transitioned to "W"-section corner posts (which externally means that the
junction of the end and side went from crisp right angle to a slight
curve).

All '44 AAR cars had W-section corner posts.

--

The '37 cars had 4/5 Dreadnaught ends and 10'0" IH.
The '44 cars had 4/4 or R/3/4 Improved Dreadnaught ends and 10'6 IH. The
earlier IDE had a "rolling pin taper", whereas the later IDE have a
"banana taper".

--

The '37 cars had flat-panel roofs.
The '44 cars had diagonal-panel roofs.

I'm not sure if the presence of a different type of roof (e.g.
Viking) necessarily disqualifies a car from being an AAR; wasn't there a
recent thread on that topic?

--

The "modified '37" aka "1942 AAR" was the '37 car with a 10'6" IH and
corresponding increase in the number of end ribs to 5/5 Dreadnaught.

--

I don't know anything about the 12 panel cars.

--

I hope this helps, and I hope I got the facts right. I'm sure corrections
will be forthcoming if I'm wrong!!

Regards,

-Jeff

--
Jeff Aley jaley@pcocd2.intel.com
DPG Chipsets Product Engineering
Intel Corporation, Folsom, CA
(916) 356-3533


To unsubscribe from this group, send an email to:
STMFC-unsubscribe@egroups.com



Your use of Yahoo! Groups is subject to http://docs.yahoo.com/info/terms/


Iron ore traffic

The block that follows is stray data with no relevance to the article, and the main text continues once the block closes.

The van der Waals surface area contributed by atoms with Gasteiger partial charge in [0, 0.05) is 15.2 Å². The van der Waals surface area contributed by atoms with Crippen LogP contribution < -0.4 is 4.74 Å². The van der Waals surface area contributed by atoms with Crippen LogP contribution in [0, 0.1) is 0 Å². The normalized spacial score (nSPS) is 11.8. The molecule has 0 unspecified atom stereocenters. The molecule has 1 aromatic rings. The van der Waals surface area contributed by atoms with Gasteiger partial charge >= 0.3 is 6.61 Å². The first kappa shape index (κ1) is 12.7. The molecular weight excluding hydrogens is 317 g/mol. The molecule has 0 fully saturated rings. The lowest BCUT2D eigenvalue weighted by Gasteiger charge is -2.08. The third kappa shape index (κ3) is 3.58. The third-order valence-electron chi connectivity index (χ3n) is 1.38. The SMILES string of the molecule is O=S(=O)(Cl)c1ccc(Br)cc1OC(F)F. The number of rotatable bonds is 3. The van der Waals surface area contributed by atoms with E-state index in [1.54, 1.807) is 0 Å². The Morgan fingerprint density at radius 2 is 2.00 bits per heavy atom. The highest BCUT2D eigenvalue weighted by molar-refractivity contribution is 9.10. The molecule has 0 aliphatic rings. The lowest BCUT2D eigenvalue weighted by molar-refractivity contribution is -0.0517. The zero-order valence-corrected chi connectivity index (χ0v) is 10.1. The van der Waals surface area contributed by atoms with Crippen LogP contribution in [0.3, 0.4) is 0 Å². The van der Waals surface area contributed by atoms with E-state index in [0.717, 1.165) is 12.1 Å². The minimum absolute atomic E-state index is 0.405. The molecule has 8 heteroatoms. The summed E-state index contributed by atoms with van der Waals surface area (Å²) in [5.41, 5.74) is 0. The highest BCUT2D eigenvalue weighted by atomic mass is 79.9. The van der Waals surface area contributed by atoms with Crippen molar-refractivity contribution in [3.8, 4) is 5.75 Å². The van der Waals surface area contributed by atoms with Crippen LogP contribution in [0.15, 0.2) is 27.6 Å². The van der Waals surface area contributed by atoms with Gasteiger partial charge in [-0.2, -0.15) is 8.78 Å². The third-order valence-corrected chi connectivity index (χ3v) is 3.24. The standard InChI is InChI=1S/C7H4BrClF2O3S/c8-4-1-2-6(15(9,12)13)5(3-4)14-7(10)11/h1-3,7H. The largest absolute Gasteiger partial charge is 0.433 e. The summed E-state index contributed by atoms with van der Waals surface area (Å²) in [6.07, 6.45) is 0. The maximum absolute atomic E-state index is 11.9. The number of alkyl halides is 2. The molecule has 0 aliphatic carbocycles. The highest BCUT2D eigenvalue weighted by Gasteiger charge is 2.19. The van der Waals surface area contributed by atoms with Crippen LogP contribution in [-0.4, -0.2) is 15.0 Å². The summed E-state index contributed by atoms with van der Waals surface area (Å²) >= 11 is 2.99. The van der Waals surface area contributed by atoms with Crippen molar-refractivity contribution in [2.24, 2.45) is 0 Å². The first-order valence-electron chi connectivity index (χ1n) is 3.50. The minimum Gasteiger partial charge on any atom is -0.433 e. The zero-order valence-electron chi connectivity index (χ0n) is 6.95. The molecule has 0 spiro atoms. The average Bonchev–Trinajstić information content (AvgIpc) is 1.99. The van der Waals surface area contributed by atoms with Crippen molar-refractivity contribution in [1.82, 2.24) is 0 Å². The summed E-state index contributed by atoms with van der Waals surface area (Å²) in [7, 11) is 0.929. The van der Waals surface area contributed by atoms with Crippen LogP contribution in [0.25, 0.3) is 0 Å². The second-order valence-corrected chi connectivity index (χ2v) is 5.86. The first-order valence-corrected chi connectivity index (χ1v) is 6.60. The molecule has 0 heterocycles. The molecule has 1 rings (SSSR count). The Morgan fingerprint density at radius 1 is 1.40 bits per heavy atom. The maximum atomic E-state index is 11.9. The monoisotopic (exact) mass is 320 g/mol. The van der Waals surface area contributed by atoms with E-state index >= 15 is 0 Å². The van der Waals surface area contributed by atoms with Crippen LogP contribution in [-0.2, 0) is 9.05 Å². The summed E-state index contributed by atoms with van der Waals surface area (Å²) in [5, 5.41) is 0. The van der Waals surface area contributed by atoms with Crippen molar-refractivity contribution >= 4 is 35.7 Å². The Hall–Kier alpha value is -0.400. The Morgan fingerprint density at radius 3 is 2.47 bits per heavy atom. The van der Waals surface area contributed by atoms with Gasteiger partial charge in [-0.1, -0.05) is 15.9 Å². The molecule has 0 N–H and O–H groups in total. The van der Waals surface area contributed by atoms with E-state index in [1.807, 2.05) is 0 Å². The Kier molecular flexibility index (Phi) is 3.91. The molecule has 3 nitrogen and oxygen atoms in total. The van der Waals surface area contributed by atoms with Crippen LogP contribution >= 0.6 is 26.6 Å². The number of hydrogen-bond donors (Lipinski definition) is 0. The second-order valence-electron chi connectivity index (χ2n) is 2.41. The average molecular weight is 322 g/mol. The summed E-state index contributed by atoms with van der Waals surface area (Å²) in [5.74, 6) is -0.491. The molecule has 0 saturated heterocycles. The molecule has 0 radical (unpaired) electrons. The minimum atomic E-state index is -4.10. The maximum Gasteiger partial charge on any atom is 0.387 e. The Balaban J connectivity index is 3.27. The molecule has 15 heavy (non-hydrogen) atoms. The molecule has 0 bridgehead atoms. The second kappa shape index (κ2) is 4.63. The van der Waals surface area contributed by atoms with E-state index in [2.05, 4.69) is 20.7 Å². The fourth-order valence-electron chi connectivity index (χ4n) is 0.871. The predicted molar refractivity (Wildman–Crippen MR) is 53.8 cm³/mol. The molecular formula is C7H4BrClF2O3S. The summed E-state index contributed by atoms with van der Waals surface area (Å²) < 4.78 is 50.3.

Clark Propst <cepropst@...>
 

Thanks Tim for the hopper rules dissertation.
The CGW served the iron ore mine at Ostrander MN. This was on their
line from McIntire IA (on Twin Cities-Oelwein main) to Rochester MN.
There was also a truck loading ramp a Stewartville (10mi S of Rochester)
were Sidney Wheeler photographed the hoppers on the CD. The CGW always
had trouble getting hoppers. Theirs seemed to get lost in the off
season. The CGW delivered coal to a power plant at Rochester. The cars
were reloaded with iron ore and sent to Granite City IL by various
routes. It's possible the CGW grabbed hoppers in the Chicago area and
sent them to MN. There are blocks of iron ore loads on the CGW train
list (listing each car by RR and # + tons) CD available for sale. Ted
has the ad on his web site. I can bring some to Naperville also.
Clark


Re: AAR 1944 boxcars

jaley <jaley@...>
 

On Oct 10, 11:18am, ThisIsR@aol.com wrote:
Subject: [STMFC] AAR 1944 boxcars
Hello List:
What is the difference between the AAR 1937 and AAR 1944 boxcars?
I've
also seem references to "modified AAR 1937" and "12 panel cars." Is
the
"modified
AAR 1937" just the increased height car? Thank you!

Richard Stallworth

Richard,

I'll take a stab at this (from memory) and see how my answer
compares with those of the experts.

The '37 AAR car was originally built with square corner posts, and later